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  • noun

Words related to flagellant

a person who is whipped or whips himself for sexual gratification

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a person who whips himself as a religious penance

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References in periodicals archive ?
Less acquisitive than the laudesi, the flagellants did not become entangled in the finances of commemoration, though they also provided vital funeral services to their members.
Its international conferences on the flagellant movement produced two sizeable and excellent collections of articles on the movement and the confraternities that were touched by or arose from it - Il movimento dei disciplinati (1962, rpt.
While this contemporary effort to label violence as a relic of an othered Middle Ages is consistently shown to be a fantasy, Carlson's references to events reported in the Parisian Journal make clear that fifteenth-century France was a location of widespread and casual violence and that the saints' plays, altar images, and flagellant processions of the day were part and parcel of the presence of suffering.
As it is, the poetry of cultural memory, as self flagellant as it may seem, could not be what it is if it did not sustain a certain kind of political vision of the identities and histories that its poetry installs as a denunciation and complaint, on the one hand, and, on the other, as an affirmation and strengthening of a subjective perspective whose ontological reality cannot be understood if one is not in the bosom of some situated culture, and in the real territories of geography and memory of which this poetry becomes testimony.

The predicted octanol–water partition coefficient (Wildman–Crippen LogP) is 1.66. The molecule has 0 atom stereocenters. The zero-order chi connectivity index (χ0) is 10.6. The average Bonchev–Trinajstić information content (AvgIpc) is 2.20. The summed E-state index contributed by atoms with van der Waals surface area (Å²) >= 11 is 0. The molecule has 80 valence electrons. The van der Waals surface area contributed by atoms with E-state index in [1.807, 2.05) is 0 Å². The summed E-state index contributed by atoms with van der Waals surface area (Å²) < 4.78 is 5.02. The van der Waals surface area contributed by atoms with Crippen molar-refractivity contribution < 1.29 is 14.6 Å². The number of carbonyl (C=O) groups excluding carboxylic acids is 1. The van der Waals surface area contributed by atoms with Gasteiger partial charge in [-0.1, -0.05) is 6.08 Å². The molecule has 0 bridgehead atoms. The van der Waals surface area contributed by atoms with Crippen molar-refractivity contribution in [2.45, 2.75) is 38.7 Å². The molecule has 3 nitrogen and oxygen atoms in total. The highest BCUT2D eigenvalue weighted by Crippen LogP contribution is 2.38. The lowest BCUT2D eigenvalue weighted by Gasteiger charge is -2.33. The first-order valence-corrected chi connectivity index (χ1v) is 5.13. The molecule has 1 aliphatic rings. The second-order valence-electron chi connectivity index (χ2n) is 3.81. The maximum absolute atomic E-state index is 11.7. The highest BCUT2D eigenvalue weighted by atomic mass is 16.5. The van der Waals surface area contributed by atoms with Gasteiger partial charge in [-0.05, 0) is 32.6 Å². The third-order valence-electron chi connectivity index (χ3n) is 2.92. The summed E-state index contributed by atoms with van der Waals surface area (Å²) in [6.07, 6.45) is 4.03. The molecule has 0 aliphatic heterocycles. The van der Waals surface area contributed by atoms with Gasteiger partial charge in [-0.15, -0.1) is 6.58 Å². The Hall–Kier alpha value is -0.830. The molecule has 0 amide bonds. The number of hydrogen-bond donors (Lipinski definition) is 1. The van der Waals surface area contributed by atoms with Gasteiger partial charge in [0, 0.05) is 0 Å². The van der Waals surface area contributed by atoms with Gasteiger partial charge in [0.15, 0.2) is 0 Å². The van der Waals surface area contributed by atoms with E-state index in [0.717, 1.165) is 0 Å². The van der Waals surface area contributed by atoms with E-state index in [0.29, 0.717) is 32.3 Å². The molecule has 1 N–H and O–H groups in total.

Martin and Meyers handle differently Katherine Balderston's sixty-year old claim that Johnson, during his years at Streatham, was "a flagellant demanding to be scourged and manacled" (Martin 389).
His focus on birching in virtually all his flagellant literature involves a diffusion of stimulus, a multiplicity of simultaneous stimuli over a "tingling space of .
Peter's College, the Flagellant (1792) of Westminster School, (1) Olla Podrida (1787-1788) of St.
By the fourteenth century, people mysteriously began to form flagellant processionals.
The flagellant movement grew in the late 13th century.
The society existed for serious discussion of philosophical and moral topics, but it also existed for fun, fellowship, and laughter (there was never anything serious about Monckton Milnes, who was later to introduce Swinburne to the dubious joys of flagellant pornography).
But from watching The Passion, you get the unhealthy feeling that Mel, like some Flagellant from 1260 enjoys seeing a good whipping.
When the flagellant bars fall still in this semi-derelict place, their din likewise decays dramatically.
Where Baxter, however much he disguised himself as the Catholic flagellant, was always something of a protestant prophet for whom drugtakers and drop-outs figured apocalyptically, the Freed poets were enthusiastically engaged in counter-cultural activity without seeking to turn that activity into religion, mysticism or vatic social pronouncement.
The flagellant confraternities flourished in Spain in great numbers (with particular involvement from the Franciscans), and the devotion to the example of Christ as the Vir Dolorum often led its members to perform acts of self-mortification that were judged excessive by the Church hierarchy; (30) in Salamanca, the medieval institution of the 'Cofradia de Jesus Flagelado' still exists today.
In the 1260s, a first wave of foundations of devotional confraternities took place -- the flagellant confraternities or confraternities of discipline.